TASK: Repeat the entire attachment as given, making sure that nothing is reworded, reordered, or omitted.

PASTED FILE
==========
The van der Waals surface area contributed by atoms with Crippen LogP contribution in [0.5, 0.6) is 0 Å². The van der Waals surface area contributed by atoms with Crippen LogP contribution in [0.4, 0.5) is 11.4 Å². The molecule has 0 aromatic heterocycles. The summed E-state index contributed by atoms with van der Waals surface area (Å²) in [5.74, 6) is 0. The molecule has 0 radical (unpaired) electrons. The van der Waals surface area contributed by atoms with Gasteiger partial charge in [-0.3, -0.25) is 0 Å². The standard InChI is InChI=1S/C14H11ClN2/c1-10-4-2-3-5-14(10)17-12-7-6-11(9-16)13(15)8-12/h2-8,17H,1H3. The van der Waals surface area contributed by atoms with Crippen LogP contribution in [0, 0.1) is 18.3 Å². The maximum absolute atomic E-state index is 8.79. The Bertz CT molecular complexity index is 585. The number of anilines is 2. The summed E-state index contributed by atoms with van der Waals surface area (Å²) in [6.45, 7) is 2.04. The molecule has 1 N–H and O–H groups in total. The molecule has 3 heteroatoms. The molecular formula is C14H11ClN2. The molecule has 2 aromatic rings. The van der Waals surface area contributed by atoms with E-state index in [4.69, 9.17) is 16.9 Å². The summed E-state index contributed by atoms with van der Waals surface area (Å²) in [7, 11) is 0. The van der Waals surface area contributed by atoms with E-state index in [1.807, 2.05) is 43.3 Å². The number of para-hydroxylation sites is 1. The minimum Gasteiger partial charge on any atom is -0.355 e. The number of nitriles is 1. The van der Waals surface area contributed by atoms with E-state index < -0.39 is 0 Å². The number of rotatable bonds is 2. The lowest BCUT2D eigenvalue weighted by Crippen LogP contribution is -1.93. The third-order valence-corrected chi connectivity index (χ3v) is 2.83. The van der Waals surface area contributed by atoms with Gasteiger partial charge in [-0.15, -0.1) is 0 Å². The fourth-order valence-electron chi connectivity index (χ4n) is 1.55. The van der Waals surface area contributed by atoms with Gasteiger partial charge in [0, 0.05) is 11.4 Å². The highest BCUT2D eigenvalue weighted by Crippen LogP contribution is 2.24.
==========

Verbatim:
The van der Waals surface area contributed by atoms with Crippen LogP contribution in [0.5, 0.6) is 0 Å². The van der Waals surface area contributed by atoms with Crippen LogP contribution in [0.4, 0.5) is 11.4 Å². The molecule has 0 aromatic heterocycles. The summed E-state index contributed by atoms with van der Waals surface area (Å²) in [5.74, 6) is 0. The molecule has 0 radical (unpaired) electrons. The van der Waals surface area contributed by atoms with Gasteiger partial charge in [-0.3, -0.25) is 0 Å². The standard InChI is InChI=1S/C14H11ClN2/c1-10-4-2-3-5-14(10)17-12-7-6-11(9-16)13(15)8-12/h2-8,17H,1H3. The van der Waals surface area contributed by atoms with Crippen LogP contribution in [0, 0.1) is 18.3 Å². The maximum absolute atomic E-state index is 8.79. The Bertz CT molecular complexity index is 585. The number of anilines is 2. The summed E-state index contributed by atoms with van der Waals surface area (Å²) in [6.45, 7) is 2.04. The molecule has 1 N–H and O–H groups in total. The molecule has 3 heteroatoms. The molecular formula is C14H11ClN2. The molecule has 2 aromatic rings. The van der Waals surface area contributed by atoms with E-state index in [4.69, 9.17) is 16.9 Å². The summed E-state index contributed by atoms with van der Waals surface area (Å²) in [7, 11) is 0. The van der Waals surface area contributed by atoms with E-state index in [1.807, 2.05) is 43.3 Å². The number of para-hydroxylation sites is 1. The minimum Gasteiger partial charge on any atom is -0.355 e. The number of nitriles is 1. The van der Waals surface area contributed by atoms with E-state index < -0.39 is 0 Å². The number of rotatable bonds is 2. The lowest BCUT2D eigenvalue weighted by Crippen LogP contribution is -1.93. The third-order valence-corrected chi connectivity index (χ3v) is 2.83. The van der Waals surface area contributed by atoms with Gasteiger partial charge in [-0.15, -0.1) is 0 Å². The fourth-order valence-electron chi connectivity index (χ4n) is 1.55. The van der Waals surface area contributed by atoms with Gasteiger partial charge in [0, 0.05) is 11.4 Å². The highest BCUT2D eigenvalue weighted by Crippen LogP contribution is 2.24.